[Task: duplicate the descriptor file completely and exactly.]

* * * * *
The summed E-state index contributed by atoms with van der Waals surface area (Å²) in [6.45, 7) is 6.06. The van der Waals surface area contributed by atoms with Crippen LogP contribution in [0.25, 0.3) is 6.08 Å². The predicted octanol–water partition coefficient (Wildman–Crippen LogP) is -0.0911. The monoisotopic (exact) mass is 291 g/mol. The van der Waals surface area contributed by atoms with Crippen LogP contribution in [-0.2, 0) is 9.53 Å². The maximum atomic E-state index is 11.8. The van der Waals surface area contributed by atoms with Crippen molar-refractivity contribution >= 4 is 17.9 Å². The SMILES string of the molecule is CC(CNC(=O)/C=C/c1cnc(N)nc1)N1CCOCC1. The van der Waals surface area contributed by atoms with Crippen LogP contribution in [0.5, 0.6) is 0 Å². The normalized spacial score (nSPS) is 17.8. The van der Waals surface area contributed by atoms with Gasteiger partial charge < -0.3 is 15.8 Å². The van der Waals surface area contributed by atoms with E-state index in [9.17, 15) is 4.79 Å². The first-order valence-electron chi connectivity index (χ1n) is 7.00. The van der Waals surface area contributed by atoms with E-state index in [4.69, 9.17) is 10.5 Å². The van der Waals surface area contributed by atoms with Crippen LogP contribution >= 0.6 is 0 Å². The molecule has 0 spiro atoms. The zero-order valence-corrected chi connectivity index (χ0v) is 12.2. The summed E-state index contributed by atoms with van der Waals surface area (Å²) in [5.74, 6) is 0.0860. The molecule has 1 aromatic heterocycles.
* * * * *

The summed E-state index contributed by atoms with van der Waals surface area (Å²) in [6.45, 7) is 6.06. The van der Waals surface area contributed by atoms with Crippen LogP contribution in [0.25, 0.3) is 6.08 Å². The predicted octanol–water partition coefficient (Wildman–Crippen LogP) is -0.0911. The monoisotopic (exact) mass is 291 g/mol. The van der Waals surface area contributed by atoms with Crippen LogP contribution in [-0.2, 0) is 9.53 Å². The maximum atomic E-state index is 11.8. The van der Waals surface area contributed by atoms with Crippen molar-refractivity contribution >= 4 is 17.9 Å². The SMILES string of the molecule is CC(CNC(=O)/C=C/c1cnc(N)nc1)N1CCOCC1. The van der Waals surface area contributed by atoms with Crippen LogP contribution in [0.5, 0.6) is 0 Å². The normalized spacial score (nSPS) is 17.8. The van der Waals surface area contributed by atoms with Gasteiger partial charge < -0.3 is 15.8 Å². The van der Waals surface area contributed by atoms with E-state index in [9.17, 15) is 4.79 Å². The first-order valence-electron chi connectivity index (χ1n) is 7.00. The van der Waals surface area contributed by atoms with E-state index in [4.69, 9.17) is 10.5 Å². The van der Waals surface area contributed by atoms with Crippen LogP contribution >= 0.6 is 0 Å². The molecule has 0 spiro atoms. The zero-order valence-corrected chi connectivity index (χ0v) is 12.2. The summed E-state index contributed by atoms with van der Waals surface area (Å²) in [5.74, 6) is 0.0860. The molecule has 1 aromatic heterocycles.